address the parties' contentions.
judgment may be granted if “the movant shows that there
is no genuine dispute as to any material fact and the movant
is entitled to judgment as a matter of law.”
Fed.R.Civ.P. 56(a). A fact is “material” if it is
capable of affecting the substantive outcome of the
litigation. See Anderson v. Liberty Lobby, Inc., 477
U.S. 242, 248 (1986). A dispute is “genuine” if
the evidence is such that a reasonable jury could return a
verdict for the nonmoving party. See Scott v.
Harris, 550 U.S. 372, 380 (2007); Liberty
Lobby, 477 U.S. at 248. “A party asserting that a
fact cannot be or is genuinely disputed must support the
assertion” by “citing to particular parts of
materials in the record” or “showing that the
materials cited do not establish the absence or presence of a
genuine dispute, or that an adverse party cannot produce
admissible evidence to support the fact.” Fed.R.Civ.P.
56(c)(1). The moving party bears the burden of demonstrating
the absence of a genuine issue of material fact. See
Celotex Corp. v. Catrett, 477 U.S. 317, 323 (1986). In
the event of conflicting evidence on a material issue, the
Court is to construe the conflicting evidence in the light
most favorable to the non-moving party. See Sample v.
Bureau of Prisons, 466 F.3d 1086, 1087 (D.C. Cir. 2006).
cases typically and appropriately are decided on motions for
summary judgment. See Brayton v. Office of U.S. Trade
Rep., 641 F.3d 521, 527 (D.C. Cir. 2011). In a FOIA
case, a court may grant summary judgment based solely on
information provided in an agency's affidavits or
declarations when they “describe the justifications for
nondisclosure with reasonably specific detail, demonstrate
that the information withheld logically falls within the
claimed exemption, and are not controverted by either
contrary evidence in the record nor by evidence of agency bad
faith.” Larson v. Dep't of State, 565 F.3d
857, 862 (D.C. Cir. 2009) (citation omitted). “Unlike
the review of other agency action that must be upheld if
supported by substantial evidence and not arbitrary or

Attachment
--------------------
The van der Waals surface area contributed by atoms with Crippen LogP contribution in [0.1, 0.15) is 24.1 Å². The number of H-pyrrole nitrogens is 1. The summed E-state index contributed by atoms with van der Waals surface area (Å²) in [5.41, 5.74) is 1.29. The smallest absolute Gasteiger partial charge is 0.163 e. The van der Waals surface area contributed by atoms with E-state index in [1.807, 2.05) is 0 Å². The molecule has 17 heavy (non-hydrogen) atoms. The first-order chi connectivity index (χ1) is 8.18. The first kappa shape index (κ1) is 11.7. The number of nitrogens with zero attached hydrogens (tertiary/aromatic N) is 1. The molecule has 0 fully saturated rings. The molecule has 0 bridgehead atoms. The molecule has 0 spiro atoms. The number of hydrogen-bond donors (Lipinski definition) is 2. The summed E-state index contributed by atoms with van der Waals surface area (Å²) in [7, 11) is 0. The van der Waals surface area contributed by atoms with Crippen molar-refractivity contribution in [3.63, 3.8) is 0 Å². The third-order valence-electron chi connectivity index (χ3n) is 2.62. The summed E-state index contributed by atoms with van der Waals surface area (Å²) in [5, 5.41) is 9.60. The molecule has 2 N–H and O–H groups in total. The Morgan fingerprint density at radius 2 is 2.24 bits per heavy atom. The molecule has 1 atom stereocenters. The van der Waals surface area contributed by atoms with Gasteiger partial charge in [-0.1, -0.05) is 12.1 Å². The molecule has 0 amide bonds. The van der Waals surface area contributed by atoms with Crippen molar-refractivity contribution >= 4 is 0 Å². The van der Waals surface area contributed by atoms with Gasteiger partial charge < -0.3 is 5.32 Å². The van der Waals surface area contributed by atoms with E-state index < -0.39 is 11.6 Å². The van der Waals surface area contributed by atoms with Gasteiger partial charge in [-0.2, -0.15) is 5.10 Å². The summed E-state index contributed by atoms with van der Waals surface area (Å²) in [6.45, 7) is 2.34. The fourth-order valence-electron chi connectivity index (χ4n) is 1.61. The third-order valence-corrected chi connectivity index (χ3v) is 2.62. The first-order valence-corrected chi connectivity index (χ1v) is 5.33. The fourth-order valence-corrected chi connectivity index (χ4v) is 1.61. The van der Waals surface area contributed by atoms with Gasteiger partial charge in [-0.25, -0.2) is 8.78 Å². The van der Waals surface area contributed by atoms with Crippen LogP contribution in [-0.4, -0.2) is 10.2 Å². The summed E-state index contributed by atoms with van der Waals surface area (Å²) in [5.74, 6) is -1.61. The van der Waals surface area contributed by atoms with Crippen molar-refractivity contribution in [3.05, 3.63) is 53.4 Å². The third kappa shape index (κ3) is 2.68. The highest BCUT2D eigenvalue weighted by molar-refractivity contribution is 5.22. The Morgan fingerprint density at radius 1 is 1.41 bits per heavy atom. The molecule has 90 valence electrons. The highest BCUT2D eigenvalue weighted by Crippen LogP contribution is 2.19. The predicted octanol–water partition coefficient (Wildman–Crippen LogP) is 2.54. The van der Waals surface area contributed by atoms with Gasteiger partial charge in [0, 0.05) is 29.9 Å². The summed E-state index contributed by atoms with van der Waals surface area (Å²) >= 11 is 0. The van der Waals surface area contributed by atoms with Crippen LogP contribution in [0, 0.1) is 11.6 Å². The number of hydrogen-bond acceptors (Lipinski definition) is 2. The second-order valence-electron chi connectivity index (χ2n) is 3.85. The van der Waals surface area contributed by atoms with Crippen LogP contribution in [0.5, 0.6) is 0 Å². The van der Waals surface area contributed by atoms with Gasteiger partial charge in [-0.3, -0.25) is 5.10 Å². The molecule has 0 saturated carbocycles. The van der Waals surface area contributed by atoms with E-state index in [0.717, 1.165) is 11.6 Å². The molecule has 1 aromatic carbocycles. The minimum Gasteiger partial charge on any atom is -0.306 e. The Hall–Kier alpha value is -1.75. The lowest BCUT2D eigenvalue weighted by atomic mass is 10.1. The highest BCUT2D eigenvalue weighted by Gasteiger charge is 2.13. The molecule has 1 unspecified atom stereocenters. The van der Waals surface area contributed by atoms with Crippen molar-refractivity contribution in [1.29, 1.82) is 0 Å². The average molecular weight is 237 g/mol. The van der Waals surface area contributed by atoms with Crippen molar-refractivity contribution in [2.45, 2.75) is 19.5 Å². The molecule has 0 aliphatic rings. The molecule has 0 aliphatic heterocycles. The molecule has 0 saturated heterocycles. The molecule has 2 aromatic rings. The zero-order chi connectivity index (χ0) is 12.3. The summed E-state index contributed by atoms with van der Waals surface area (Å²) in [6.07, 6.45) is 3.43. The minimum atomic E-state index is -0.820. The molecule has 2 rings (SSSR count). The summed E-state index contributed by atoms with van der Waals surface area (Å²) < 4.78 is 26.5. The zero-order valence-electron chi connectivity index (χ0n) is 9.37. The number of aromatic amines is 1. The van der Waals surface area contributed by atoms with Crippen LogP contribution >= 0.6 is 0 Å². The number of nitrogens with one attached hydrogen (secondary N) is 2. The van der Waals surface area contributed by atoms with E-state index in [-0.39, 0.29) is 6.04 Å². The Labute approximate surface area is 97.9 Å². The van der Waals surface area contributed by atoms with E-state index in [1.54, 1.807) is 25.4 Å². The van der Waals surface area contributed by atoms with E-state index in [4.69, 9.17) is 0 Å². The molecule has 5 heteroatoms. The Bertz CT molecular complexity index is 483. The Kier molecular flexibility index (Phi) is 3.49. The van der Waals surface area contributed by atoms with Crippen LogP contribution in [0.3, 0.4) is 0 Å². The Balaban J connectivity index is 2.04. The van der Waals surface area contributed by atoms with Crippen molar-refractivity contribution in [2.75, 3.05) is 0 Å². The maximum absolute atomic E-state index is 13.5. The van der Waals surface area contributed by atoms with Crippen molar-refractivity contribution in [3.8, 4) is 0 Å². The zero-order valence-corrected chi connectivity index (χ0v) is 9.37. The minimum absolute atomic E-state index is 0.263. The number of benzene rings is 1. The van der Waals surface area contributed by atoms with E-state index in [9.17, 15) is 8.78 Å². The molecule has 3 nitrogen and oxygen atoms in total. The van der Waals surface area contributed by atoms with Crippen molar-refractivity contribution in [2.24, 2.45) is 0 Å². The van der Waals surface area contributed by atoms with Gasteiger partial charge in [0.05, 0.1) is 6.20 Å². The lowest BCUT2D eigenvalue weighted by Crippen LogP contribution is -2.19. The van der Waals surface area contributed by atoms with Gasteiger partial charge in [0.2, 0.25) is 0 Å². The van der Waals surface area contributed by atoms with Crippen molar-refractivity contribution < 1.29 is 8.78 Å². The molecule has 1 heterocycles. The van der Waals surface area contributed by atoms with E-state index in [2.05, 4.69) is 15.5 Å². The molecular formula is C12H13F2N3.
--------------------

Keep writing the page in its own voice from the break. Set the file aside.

capricious, the FOIA expressly places the burden ‘on
the agency to sustain its action' and directs the
district courts to ‘determine the matter de
novo.'” Dep't of Justice v. Reporters Comm.
for the Freedom of the Press, 489 U.S. 749, 755 (1989)
(quoting 5 U.S.C. § 552(a)(4)(B)).
enacted FOIA in order “to pierce the veil of
administrative secrecy and to open agency action to the light
of public scrutiny.” Dep't of the Air Force v.
Rose, 425 U.S. 352, 361 (1976) (quotation marks and
citation omitted). “The basic purpose of FOIA is to
ensure an informed citizenry, vital to the functioning of a
democratic society, needed to check against corruption and to
hold the governors accountable to the governed.”
John Doe Agency v. John Doe Corp., 493 U.S. 146, 152
(1989) (citation omitted). The statute provides that
“each agency, upon any request for records which (i)
reasonably describes such records and (ii) is made in
accordance with published rules . . . shall make the records
promptly available to any person.” 5 U.S.C. §
552(a)(3)(A). Consistent with this statutory mandate, federal
courts have jurisdiction to order the production of records
that an agency improperly withholds. See id. §
552(a)(4)(B); Reporters Comm., 489 U.S. at 754-55.
“At all times courts must bear in mind that FOIA
mandates a ‘strong presumption in favor of
disclosure.'” Nat'l Ass'n of Home
Builders v. Norton, 309 F.3d 26, 32 (D.C. Cir. 2002)
(quoting Dep't of State v. Ray, 502 U.S. 164,
previously noted, the parties have cross-moved for summary
judgment. In the course of the briefing, they have helpfully
narrowed the issues remaining in dispute to three: (1)
Whether Plaintiff is entitled to summary judgment as a matter
of law because Defendant filed a Motion for Summary Judgment
instead of an Answer; (2) Whether Defendant properly withheld
portions of four documents pursuant to Exemptions 6 and 7(C);
and (3) Whether OPR has satisfied its FOIA obligations in
regard to the documents referred to EOUSA. Before addressing
these in turn, the Court notes that Plaintiff does not
challenge the adequacy of the search or the applicability of
Exemption 5 to any of the records at issue. The Court thus
need not discuss those topics.